I distinctly remember in 6th grade sitting across from my reading teacher and working on editing a paper. She told me I had too many “to be words” and I needed to get rid of them. My solution was to delete all of them from the paper. In case you are wondering, she did not think that was the way to solve the problem. Despite going to a great school, I never particularly did well with editing my papers. We would peer edit, and I would always struggle to give useful suggestions beyond the “I liked your paper.” I never really learned how to edit a paper. My big push this year is to improve the kids’ writing skills and how to edit a paper is vitally important. It doesn’t matter what job you go into, you are going to write, and you will be judged on your writing.
The problem with teaching how to edit a paper
There are a million things you can tell a person to look for in editing a paper. Here’s a short list I came up with as I brainstormed.
- starting words
- sentence length
- Kipling’s “Six Honest Men” (Who, What, When, Where, Why, and How)
- word choice
- spelling and grammar mistakes
- passive voice (the bane of my middle school existence)
I’m cutting the list off with six things, but you get the idea. The list can go on for awhile. What you are focusing on changes depending on the style of writing and how old your kids are. When I taught second grade in public school the focus was on capitalization and punctuation. I would hope by middle school the kids would have that idea down pat, but there are some days…
Printable Checklist with ideas for younger kids and older kids, in a couple of weeks this moves to the subscriber library.
Step by step how to edit a paper
For the purposes of this post, I’m writing about editing a paper for older kids. In the printable I’ve created has a checklist for young kids. For early elementary, you concentrate on capitalization, spelling, and complete sentences.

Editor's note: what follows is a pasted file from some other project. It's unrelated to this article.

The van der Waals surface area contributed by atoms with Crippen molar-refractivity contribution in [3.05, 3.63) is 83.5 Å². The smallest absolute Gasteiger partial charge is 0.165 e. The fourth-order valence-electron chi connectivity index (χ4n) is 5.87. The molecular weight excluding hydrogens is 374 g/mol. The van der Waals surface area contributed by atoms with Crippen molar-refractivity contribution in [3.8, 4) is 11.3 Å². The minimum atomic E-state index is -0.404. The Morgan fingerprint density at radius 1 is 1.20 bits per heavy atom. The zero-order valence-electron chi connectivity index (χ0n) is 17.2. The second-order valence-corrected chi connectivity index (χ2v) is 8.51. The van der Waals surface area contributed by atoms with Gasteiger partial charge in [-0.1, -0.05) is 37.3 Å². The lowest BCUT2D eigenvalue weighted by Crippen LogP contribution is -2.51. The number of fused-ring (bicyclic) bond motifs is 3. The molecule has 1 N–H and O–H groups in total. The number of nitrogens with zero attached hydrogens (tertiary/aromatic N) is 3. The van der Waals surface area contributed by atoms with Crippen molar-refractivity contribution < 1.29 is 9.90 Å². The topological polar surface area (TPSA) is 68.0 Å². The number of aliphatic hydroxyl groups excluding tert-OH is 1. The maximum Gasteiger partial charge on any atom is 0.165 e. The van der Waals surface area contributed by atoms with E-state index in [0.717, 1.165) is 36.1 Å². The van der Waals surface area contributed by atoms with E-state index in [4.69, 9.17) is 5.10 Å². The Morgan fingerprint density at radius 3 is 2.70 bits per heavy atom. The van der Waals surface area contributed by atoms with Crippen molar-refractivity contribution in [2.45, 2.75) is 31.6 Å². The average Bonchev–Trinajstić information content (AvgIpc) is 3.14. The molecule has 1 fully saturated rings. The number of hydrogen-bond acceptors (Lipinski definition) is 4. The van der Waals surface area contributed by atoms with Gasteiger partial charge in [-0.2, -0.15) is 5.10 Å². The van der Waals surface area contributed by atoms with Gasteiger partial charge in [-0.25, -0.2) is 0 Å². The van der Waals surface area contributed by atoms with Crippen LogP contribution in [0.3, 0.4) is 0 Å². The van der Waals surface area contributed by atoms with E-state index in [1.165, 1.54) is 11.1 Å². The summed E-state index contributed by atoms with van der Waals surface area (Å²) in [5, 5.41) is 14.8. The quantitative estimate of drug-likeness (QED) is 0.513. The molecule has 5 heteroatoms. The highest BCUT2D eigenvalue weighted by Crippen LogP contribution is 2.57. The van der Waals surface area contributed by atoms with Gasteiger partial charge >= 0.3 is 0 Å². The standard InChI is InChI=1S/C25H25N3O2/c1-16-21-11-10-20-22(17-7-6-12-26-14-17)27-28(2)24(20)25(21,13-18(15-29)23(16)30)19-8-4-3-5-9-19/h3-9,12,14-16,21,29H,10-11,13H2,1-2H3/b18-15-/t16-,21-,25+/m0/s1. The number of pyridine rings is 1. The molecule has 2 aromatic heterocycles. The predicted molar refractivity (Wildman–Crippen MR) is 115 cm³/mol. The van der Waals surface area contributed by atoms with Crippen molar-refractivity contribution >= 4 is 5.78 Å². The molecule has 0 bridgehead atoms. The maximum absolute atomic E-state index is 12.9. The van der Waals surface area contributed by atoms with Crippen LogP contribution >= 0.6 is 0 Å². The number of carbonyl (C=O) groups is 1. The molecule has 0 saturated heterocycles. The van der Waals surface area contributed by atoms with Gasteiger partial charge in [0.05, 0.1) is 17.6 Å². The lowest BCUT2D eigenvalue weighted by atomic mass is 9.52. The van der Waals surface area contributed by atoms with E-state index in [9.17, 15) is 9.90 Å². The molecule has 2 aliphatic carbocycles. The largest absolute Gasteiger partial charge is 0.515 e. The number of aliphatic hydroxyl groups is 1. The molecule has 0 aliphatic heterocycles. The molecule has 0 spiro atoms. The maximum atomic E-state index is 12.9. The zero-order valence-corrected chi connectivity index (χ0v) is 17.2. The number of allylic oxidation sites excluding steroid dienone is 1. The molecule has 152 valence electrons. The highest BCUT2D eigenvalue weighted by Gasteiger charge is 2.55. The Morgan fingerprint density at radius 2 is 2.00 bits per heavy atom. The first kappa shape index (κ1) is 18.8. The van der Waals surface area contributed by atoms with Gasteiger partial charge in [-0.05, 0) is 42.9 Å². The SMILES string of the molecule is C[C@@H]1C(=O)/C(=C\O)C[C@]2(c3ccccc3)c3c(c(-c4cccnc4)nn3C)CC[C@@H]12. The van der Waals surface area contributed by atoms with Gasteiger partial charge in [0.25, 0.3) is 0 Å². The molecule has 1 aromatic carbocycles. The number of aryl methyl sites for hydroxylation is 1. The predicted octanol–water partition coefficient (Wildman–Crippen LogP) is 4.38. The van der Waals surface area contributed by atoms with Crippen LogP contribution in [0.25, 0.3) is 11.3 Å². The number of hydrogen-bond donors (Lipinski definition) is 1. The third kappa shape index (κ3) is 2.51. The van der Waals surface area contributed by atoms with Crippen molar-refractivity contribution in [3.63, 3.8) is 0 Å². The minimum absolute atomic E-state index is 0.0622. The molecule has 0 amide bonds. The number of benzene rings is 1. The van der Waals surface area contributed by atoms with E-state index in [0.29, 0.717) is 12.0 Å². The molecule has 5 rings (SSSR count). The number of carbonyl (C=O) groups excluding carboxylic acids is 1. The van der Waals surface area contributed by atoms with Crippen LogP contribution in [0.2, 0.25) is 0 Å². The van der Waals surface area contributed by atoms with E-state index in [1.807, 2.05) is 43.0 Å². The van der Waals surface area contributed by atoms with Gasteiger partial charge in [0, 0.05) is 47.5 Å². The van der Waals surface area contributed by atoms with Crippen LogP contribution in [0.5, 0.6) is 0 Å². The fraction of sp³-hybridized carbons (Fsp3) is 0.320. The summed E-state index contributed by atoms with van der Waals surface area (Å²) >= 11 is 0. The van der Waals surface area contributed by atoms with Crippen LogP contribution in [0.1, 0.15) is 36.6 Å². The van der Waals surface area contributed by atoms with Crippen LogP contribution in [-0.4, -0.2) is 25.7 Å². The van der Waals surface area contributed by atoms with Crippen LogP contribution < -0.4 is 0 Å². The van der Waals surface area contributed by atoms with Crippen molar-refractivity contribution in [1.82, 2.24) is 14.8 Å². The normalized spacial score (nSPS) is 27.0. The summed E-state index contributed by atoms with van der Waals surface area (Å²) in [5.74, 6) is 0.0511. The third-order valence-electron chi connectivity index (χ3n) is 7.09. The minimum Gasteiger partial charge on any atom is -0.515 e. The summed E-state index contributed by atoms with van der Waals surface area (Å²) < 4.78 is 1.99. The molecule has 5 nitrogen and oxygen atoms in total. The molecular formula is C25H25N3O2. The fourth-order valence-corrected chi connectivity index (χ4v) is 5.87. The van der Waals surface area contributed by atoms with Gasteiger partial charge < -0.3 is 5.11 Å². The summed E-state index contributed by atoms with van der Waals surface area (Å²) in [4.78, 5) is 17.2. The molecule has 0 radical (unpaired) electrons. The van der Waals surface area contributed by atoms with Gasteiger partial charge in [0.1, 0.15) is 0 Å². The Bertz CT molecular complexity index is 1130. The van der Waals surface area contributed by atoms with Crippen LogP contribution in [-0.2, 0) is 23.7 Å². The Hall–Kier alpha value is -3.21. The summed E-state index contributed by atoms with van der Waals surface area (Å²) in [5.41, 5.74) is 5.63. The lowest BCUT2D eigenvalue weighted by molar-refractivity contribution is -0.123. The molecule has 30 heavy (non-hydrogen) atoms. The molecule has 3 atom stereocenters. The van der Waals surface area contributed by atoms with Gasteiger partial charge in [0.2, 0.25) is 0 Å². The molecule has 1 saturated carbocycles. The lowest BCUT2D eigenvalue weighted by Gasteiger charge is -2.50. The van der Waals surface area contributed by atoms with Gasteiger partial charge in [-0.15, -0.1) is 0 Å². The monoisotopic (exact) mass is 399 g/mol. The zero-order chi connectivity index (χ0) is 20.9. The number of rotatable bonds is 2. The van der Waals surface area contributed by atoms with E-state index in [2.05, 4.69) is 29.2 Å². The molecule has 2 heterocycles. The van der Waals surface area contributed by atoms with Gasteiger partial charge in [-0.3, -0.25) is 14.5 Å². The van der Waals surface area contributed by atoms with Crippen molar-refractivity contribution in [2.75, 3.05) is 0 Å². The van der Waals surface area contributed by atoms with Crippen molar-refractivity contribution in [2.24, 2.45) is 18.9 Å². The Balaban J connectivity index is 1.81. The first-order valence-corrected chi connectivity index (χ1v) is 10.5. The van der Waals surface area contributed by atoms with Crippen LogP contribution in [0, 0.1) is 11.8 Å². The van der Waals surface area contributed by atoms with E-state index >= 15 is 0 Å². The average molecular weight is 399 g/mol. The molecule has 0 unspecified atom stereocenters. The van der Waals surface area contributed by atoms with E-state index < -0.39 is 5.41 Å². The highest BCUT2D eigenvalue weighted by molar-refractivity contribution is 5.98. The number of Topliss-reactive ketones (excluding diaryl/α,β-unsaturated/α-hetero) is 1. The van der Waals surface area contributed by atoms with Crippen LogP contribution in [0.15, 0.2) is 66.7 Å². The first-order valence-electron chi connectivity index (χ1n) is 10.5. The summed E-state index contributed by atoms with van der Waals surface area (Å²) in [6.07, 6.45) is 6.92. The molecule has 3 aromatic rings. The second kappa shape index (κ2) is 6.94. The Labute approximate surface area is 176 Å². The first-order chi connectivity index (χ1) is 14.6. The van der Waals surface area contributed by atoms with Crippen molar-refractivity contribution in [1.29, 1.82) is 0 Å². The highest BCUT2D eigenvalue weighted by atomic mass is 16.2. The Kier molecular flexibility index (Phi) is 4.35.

Now back to teaching those older kids how to edit a paper…
- Have someone else read it out loud. Someone else is the key part. When you read it out loud you will automatically correct the mistakes, and won’t catch them. This will fix the most egregious mistakes. As the other person reads it aloud circle the mistakes.
- Grab two highlighters and highlight the sentences. You are looking to see how long your sentences are and if you have varied your sentence length.
- Grab colored pencils and underline your adjectives and adverbs. How exciting are your words?
Have you gotten rid of the boring words? (said, good, bad, big, little) Be precise in your language.
This is part of the Homeschool How-To series.
Phyllis at All Things Beautiful says
You know I love this post! This is full of great tips and even though we have been working on a lot of this, I will be using this with Quentin to make our time together more formal.
You’ll have to come back in a few minutes because I forgot to add in the printable, and then you can have it as a printable to check off.
natalie planetsmartypants says
Wow, this is great advice! I have to print the checklist for my daughter. She is a good writer, but she could do even better if she would edit her work!
That’s my daughter, she just puts stuff out there and then doesn’t look back.
I’d say, ‘I don’t know where she got it from,’ but I’d be lying.
I’m going to use your checklists – thanks!
I think the problem with public school is that, no matter how amazing the teacher, they can’t check that every student gets it so if you aren’t at the very top or the very bottom you mostly get ignored.
I think that is very true. I do remember my teacher sitting and editing papers with me in 6th grade, but I think that was also all our class did for that week maybe?
Mainly I remember being told to cut out all of the passive verbs and not having a clue how to do that.